Art, on the other hand, due to its own insistence on resisting ties to capital, has left itself with fairly lax market regulations and pricing and has formed its own internal hierarchies and codes. (7) This is not to say that art resists all ties to capital such as taxes and economic fluxes. Rather, it is to say that art’s financial transactions do not rely on a fixed pricing system, are often not recorded where they can be accessed, and therefore can frequently be manipulated for selling or collecting tactics such as upselling. (8) In addition, such transactions are shaded by codes and beliefs internal to the art world, such as a love of art or belief in its global status. (9) Often sharing libertarian attitudes toward telecommunications, art’s individualized pricing, speculation, and mobility make it very well attuned to the free market. This has enabled art to become an investment for offshore subsidiaries and money laundering, as it is loosely regulated and able to pass smoothly through various geopolitical zones by its very virtue as art — a “global” and boundaryless medium. New York-based lawyer Nathan Newman goes one step further to call art the new offshore haven and an investment gold mine. (10) A concrete example of this new trade can be found in the Singapore FreePort, where it is estimated that millions of assets held in art are stored in a jurisdictional “free zone” — out of reach of law and tax. The FreePort was recently described by artist Hito Steyerl as one of the “prime spaces for contemporary art,” functioning as an “off-shore or extraterritorial museum.” (11) Indeed, the rapid mobility of contemporary art, as well as its dependence on wealth and power, make it a good match for offshore strategies such as “roundtripping.” (12) Coincidentally, the Singapore FreePort also happens to be located at a significant landing point for the country’s telecommunications cables.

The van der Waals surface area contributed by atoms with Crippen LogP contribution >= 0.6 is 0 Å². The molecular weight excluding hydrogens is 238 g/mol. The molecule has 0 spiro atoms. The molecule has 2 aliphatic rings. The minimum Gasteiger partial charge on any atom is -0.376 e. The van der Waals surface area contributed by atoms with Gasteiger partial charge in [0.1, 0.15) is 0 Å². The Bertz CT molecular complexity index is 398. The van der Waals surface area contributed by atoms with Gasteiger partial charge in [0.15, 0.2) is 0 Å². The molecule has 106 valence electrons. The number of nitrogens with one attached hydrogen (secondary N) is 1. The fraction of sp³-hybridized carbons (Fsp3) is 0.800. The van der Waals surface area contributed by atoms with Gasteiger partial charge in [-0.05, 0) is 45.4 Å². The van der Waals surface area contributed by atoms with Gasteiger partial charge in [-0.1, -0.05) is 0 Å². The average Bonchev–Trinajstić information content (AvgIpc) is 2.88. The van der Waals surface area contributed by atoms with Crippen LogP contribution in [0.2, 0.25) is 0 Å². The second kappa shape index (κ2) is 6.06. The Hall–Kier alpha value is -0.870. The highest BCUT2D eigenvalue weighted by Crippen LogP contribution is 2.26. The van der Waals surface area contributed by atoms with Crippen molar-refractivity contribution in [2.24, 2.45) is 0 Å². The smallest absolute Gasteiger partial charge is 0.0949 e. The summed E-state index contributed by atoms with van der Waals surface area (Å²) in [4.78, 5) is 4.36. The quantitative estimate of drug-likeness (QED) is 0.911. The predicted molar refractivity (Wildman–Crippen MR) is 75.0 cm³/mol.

I bring these two points together — the difficulty of representing geopolitics in huge infrastructures such as telecommunications, and art’s nebulous relationship with finance and global trade — in hopes of encouraging future research into art’s jurisdictional status. In essence, there is a need for art to examine its own geopolitical function as a “supra-jurisdiction,” and this ties into its own calls for boundarylessness and anti-statism. The frequent insistence on freedom from fixed pricing — the regulation of art in a financial sense — is similar to the free market’s insistence on boundarylessness. If we associate the desire of those who control the circulation of art to protect art from regulation with art’s own attraction to global movement, we can see that art is a very fast-moving grey matter that is difficult to represent and pinpoint. These are some of the same qualities that made submarine cables ideal for large financial institutions and trading in areas such as the Cayman Islands. Like the cables, the material status of art proves to be another point that — though rich in history and information — does not provide a resolution or a concrete mapping of this geopolitical movement, as so much of art’s evaluation and market is not contingent on any material basis.